Celebrated batting line-up comes unstuck on big stage again against relentless Boland and Lyon as India lose seven wickets for 70
A day that began with great hope for millions of Indian cricket lovers ended in despair as India lost seven wickets for 70 runs to cap another big-stage failure and Australia underlined their domination of world cricket to win the World Test Championship (WTC) final at the Oval on Sunday by 209 runs.
Their triumph, achieved after just 23.3 overs of relentless bowling on Day Five, makes them the first team to win the full set of Men’s ICC titles, having won the ODI World Cup five times (1987, 1999, 2003, 2007, 2015), the Champions Trophy twice (2006, 2009) and the T20 World Cup once (2021).

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For India, it’s time to not just lick their wounds, but also accept responsibility for a period of sustained failures on the big occasion.
For starters, they can stop hiding behind platitudes like “40 minutes of bad cricket”, “Bad two hours”, “Same players have performed well overseas”.
When Virat Kohli and Ajinkya Rahane resumed their innings with the score at 164 for 3 on Sunday and India still were 280 runs away from an improbable win, there was apprehension, but also a desire to see the team scrap. What one saw was a king-size implosion.

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And the Achilles heel, once again, was the batting, as it has been for the last 18 months. India’s top five averages an underwhelming 33.4 since January 2022, the lowest among the top six teams. Kohli, India’s star player, last scored a Test ton outside Asia in 2018 in Perth.
Cheteshwar Pujara averages 29 across all Tests since 2020.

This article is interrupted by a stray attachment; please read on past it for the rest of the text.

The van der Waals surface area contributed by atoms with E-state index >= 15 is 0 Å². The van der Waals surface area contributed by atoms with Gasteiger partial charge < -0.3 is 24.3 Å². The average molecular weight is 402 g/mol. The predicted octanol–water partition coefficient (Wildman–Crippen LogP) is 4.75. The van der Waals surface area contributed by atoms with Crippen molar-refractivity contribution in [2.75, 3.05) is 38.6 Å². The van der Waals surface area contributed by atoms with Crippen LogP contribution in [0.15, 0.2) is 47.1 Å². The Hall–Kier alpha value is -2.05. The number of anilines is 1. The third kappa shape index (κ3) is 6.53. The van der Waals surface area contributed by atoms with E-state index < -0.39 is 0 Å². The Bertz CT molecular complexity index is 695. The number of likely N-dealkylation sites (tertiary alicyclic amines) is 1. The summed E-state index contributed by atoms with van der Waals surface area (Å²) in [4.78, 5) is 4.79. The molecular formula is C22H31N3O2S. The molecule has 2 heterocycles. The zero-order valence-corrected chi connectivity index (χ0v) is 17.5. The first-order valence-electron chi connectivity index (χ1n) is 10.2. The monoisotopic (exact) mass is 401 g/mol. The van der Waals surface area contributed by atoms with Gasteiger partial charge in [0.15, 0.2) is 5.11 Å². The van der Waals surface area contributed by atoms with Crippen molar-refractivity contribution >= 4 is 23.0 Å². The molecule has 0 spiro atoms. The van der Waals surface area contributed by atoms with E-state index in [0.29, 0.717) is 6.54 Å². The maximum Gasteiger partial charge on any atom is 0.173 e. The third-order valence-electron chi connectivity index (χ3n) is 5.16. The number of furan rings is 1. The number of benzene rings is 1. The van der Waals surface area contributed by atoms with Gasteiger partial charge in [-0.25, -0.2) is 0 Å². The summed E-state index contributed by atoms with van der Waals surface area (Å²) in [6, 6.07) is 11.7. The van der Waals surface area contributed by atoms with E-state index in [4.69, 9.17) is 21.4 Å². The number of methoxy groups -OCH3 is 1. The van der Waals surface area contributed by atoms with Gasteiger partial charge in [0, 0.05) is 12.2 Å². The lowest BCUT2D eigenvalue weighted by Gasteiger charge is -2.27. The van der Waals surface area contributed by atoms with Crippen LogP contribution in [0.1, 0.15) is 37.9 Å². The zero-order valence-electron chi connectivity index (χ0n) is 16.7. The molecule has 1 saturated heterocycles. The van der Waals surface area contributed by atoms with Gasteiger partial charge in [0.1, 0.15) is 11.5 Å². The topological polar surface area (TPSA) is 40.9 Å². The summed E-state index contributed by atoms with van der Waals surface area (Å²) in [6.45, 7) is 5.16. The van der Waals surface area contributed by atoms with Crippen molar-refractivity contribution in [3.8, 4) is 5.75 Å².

Time and again, especially outside Asia, India have been saved by their bowlers and the lower order. Rishabh Pant, Ravindra Jadeja, Shardul Thakur, Mohammed Shami and Jasprit Bumrah have played saviours. R Ashwin and Axar Patel did that in India and Bangladesh.

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Is it time for a transition and a phasing out of some senior batters as the next WTC cycle begins for India from the West Indies tour in July and August? Or will a thrashing of the West Indies in West Indies and increased focus on white-ball games, considering this is the year of the ODI World Cup, sweep this defeat under the carpet?
A few questions will need to be asked about the support staff too. When Rahul Dravid was appointed coach in November 2021, it was done so with a lot of fanfare and with the hope that he will deliver trophies on the big stage and build on the good results achieved under Ravi Shastri.

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A lot of credit for India’s success Down Under in 2020-2021 was credited to his work at the NCA and his work with the India A team.
However, with the senior group, he hasn’t been able to improve the technical flaws of the batters, nor take the hard calls involving struggling players. India have let go of good positions in South Africa, England and now in the WTC final to be upstaged and sometimes, embarrassed.

On Day Five, Scott Boland, 34, playing his first Test in England, tested Kohli with an outside off-stump line for a while and then gave him the full and wide sucker ball. Kohli (49), fell for the bait and a diving Steve Smith at second slip, gobbled it. To call the shot poor would be euphemistic.
India great Sunil Gavaskar lashed out at the star on air. “He talks so much about how to win a match you need a long innings. How are you going to do that if you play a ball so far outside the off stump?”

Two balls later, Boland went round the sumps to the left-handed Jadeja, angled it in and seamed it away and got the edge. India’s fight had been snuffed out.
The top-scorer in the first innings, Ajinkya Rahane (46) added 33 with KS Bharat, but with another 50 in sight, he played a rising delivery from Mitchell Starc on the up and edged it to wicket-keeper Alex Carey.

The way Nathan Lyon mopped up the tail would add to the embarrassment of the team management who took the bizarre call to drop Ashwin.
Dravid as a captain, vice-captain and senior player was involved in decisions like batting first at Leeds (2002), Perth (2008), Johannesburg (2006) in tough conditions, getting the runs on the board and putting the rivals under scoreboard pressure. As a coach, in the WTC final, he was involved in the timid decision to bowl first on a good pitch. Was it to protect some of the team’s batters, who appear past their sell-by-date?

Over to the BCCI, who could start by appointing a chief selector.

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